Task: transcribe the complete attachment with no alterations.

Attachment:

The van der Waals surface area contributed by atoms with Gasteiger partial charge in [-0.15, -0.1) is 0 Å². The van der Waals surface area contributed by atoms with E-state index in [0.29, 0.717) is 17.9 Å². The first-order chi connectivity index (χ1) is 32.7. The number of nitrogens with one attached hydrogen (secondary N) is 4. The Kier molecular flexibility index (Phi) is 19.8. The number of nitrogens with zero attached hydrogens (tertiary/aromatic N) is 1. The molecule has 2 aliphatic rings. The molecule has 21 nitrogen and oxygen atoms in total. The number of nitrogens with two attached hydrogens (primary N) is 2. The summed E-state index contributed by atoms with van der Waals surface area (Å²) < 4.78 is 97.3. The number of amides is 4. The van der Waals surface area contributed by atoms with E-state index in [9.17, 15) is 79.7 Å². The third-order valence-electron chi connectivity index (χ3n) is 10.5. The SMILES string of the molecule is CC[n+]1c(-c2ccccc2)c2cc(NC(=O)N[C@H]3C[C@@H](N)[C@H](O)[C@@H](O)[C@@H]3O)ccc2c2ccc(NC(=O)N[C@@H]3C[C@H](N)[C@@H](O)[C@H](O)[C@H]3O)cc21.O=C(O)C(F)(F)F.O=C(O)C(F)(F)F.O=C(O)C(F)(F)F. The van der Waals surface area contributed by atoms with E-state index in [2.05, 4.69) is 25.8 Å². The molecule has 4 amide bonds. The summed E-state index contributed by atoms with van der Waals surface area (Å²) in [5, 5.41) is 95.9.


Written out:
The van der Waals surface area contributed by atoms with Gasteiger partial charge in [-0.15, -0.1) is 0 Å². The van der Waals surface area contributed by atoms with E-state index in [0.29, 0.717) is 17.9 Å². The first-order chi connectivity index (χ1) is 32.7. The number of nitrogens with one attached hydrogen (secondary N) is 4. The Kier molecular flexibility index (Phi) is 19.8. The number of nitrogens with zero attached hydrogens (tertiary/aromatic N) is 1. The molecule has 2 aliphatic rings. The molecule has 21 nitrogen and oxygen atoms in total. The number of nitrogens with two attached hydrogens (primary N) is 2. The summed E-state index contributed by atoms with van der Waals surface area (Å²) < 4.78 is 97.3. The number of amides is 4. The van der Waals surface area contributed by atoms with E-state index in [9.17, 15) is 79.7 Å². The third-order valence-electron chi connectivity index (χ3n) is 10.5. The SMILES string of the molecule is CC[n+]1c(-c2ccccc2)c2cc(NC(=O)N[C@H]3C[C@@H](N)[C@H](O)[C@@H](O)[C@@H]3O)ccc2c2ccc(NC(=O)N[C@@H]3C[C@H](N)[C@@H](O)[C@H](O)[C@H]3O)cc21.O=C(O)C(F)(F)F.O=C(O)C(F)(F)F.O=C(O)C(F)(F)F. The van der Waals surface area contributed by atoms with E-state index in [2.05, 4.69) is 25.8 Å². The molecule has 4 amide bonds. The summed E-state index contributed by atoms with van der Waals surface area (Å²) in [5, 5.41) is 95.9.